An Atlantic City casino bill has been introduced that seeks to amend the state’s current law in order to allow resort owners to incorporate gaming into their properties without personally holding a gambling license.
The legislation, authored by State Sen. Raymond Lesniak (D-District 20), a longtime ally to Atlantic City and a 2017 gubernatorial candidate, Senate Bill 3001 would allow resort owners to lease their gaming floors to casino operators “under certain circumstances.” Since the casino functions would be controlled by a licensed third-party, the bill declares landlords would no longer need to obtain a gaming qualification from the state.
Real estate developer Glenn Straub purchased the shuttered $2.4 billion disaster that was the Revel in 2015 for just $82 million.
He has been trying to reopen the Boardwalk resort without personally being permitted by the state to run a casino, instead saying he’ll lease the space to an authorized vendor.
Straub says the property, now known as TEN Atlantic City, will open with or without gambling during the Presidents’ Day weekend later this month.
Lesniak Attacks CCC
It was only last week that the New Jersey Casino Control Commission (CCC) ruled that Straub must hold a valid license to own any part of a casino floor. The Florida-based businessman told reporters it was just the latest step in what’s become a nightmare dealing with Garden State regulatory agencies.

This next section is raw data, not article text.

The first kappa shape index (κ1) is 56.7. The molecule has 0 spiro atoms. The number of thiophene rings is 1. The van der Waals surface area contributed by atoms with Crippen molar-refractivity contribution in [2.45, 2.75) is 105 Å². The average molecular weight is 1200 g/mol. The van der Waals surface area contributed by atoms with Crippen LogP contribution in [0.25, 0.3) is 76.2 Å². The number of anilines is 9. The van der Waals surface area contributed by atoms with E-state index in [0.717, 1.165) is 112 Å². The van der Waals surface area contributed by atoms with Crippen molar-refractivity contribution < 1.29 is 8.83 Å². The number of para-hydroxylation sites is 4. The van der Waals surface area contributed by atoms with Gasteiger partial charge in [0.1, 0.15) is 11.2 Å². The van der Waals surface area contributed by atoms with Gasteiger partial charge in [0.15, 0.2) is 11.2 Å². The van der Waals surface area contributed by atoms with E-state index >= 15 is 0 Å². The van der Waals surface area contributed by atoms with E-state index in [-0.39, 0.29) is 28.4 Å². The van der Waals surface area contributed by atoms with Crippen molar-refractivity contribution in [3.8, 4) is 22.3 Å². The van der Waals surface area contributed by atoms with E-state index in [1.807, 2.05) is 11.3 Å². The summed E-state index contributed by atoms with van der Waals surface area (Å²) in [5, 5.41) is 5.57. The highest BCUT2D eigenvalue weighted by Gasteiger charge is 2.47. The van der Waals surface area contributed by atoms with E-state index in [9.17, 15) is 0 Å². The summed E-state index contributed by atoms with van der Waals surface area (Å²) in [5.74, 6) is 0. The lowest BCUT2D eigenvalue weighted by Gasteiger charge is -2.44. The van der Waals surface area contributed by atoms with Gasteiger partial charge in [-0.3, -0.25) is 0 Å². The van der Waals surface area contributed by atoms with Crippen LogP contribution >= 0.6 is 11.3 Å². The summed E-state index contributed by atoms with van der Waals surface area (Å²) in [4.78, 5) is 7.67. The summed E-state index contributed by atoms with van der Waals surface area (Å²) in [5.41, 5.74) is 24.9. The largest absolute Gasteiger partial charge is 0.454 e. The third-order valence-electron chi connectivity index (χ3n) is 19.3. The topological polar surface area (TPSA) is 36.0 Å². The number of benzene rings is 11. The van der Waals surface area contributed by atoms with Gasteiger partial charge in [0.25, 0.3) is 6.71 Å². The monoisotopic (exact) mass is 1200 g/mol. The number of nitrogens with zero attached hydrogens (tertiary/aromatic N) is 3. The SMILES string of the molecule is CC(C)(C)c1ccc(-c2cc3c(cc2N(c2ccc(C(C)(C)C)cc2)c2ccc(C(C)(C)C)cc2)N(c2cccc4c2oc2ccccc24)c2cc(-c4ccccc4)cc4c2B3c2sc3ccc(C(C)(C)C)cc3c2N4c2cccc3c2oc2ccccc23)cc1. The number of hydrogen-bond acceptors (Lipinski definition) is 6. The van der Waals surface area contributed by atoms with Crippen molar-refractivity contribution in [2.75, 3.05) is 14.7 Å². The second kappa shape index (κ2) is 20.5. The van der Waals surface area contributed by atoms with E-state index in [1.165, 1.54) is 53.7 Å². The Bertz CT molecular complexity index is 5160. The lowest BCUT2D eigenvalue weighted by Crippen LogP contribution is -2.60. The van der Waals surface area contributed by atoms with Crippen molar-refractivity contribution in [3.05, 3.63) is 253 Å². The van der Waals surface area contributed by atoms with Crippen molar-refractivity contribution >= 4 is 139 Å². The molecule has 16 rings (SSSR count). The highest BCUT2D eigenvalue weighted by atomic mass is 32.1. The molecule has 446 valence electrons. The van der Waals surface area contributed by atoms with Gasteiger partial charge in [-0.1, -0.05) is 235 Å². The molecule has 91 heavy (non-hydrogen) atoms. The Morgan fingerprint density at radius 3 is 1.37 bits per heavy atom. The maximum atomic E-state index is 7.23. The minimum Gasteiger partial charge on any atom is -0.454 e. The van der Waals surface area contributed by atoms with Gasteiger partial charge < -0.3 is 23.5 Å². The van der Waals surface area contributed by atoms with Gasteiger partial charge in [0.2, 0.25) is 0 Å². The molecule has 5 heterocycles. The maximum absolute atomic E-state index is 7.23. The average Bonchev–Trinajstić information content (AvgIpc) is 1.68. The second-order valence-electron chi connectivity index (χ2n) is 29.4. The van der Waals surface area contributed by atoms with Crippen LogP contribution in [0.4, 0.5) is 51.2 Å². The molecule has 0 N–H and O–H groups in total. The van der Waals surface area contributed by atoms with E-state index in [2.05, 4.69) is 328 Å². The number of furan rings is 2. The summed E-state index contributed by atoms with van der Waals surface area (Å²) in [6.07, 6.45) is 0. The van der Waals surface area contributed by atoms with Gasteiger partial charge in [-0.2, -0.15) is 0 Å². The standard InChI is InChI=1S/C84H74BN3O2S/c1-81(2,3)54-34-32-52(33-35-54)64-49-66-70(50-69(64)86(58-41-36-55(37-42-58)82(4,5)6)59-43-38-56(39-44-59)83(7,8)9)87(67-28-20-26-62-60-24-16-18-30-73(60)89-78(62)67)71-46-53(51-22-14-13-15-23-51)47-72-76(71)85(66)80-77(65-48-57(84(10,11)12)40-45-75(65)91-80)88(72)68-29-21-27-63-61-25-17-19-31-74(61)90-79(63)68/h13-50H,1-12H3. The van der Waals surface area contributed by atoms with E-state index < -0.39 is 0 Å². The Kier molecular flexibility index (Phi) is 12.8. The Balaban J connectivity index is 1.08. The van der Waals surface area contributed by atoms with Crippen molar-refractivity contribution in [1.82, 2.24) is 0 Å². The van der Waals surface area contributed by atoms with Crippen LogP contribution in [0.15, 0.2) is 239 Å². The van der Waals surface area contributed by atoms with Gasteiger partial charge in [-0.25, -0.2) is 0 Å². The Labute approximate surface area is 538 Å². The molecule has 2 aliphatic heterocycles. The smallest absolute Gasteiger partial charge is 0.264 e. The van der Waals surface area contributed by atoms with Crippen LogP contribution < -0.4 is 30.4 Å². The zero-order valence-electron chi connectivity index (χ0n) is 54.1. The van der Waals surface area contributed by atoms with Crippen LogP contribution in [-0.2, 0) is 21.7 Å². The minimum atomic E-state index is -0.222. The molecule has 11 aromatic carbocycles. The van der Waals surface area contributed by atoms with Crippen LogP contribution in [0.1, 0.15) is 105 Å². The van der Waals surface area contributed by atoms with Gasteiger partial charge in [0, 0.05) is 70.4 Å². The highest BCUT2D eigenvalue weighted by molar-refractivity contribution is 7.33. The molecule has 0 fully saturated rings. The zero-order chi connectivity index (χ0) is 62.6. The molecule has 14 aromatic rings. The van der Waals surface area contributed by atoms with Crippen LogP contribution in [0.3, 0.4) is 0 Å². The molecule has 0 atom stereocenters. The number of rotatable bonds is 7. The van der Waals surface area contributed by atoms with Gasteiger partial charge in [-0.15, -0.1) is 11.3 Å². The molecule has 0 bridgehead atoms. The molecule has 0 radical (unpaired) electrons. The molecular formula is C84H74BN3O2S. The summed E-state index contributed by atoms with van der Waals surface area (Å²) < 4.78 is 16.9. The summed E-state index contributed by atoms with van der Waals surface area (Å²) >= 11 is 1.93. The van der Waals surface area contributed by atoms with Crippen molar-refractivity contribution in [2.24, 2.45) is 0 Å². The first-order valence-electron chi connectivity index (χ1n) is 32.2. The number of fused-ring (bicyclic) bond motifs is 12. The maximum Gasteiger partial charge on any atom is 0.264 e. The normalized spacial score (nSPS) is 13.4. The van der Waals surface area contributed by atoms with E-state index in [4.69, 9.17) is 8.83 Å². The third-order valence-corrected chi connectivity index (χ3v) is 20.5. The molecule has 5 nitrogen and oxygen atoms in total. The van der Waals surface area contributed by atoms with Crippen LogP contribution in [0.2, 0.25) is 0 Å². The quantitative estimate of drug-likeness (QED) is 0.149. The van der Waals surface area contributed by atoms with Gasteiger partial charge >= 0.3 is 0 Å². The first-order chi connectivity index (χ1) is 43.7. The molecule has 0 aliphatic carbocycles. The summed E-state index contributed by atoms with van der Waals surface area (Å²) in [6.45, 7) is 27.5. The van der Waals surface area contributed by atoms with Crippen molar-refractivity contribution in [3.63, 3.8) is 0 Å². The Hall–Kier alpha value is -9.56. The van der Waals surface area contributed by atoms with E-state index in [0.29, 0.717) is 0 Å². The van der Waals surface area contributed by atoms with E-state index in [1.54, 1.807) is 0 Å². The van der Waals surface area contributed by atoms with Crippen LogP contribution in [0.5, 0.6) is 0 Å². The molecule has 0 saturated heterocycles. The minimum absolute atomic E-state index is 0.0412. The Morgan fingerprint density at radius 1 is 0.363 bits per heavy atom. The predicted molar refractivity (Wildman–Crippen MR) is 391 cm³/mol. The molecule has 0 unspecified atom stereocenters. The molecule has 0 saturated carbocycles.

Lesniak, an architect of some of New Jersey’s most important casino laws, and the man who led the online gambling push, says enough is enough.
“Makes no sense to have a landlord go through the same lengthy review as a casino operator,” Lesniak told the Press of Atlantic City. He added that the current process “stands in the way of . . . creating business activity and employment.”
TEN has been undergoing a renovation of sorts since Straub took control. He’s installed ropes and bicycle endurance courses, and has been in the process of cleaning up the place after it’s now sat idle and dark for nearly 30 months.
Friends in High Places
“Politics as usual” is a phrase that resonates throughout the country, but the bureaucratic environment in New Jersey is especially notorious. And perhaps that’s for good reason.
Unlike Straub, billionaire Carl Icahn has seen state lawmakers use their power to thwart his. Senate President Stephen Sweeney (D) and the state Legislature passed a bill that would have blocked casino owners like Icahn who “substantially closed” a venue from reopening the facility for a minimum of five years. Governor Christie, however, vetoed the legislation this week.
Jersey’s Democratic-controlled Legislature might have understandably been against Icahn, a man who’s now serving as a regulatory advisor to President Trump, due to his right-leaning policies. But according to OpenSecrets, the online database that tracks political donations, Straub has also given almost exclusively to Republicans.
That’s why some might believe Lesniak’s casino bill might have less to do with partisanship, and more to do with getting Atlantic City back up and running.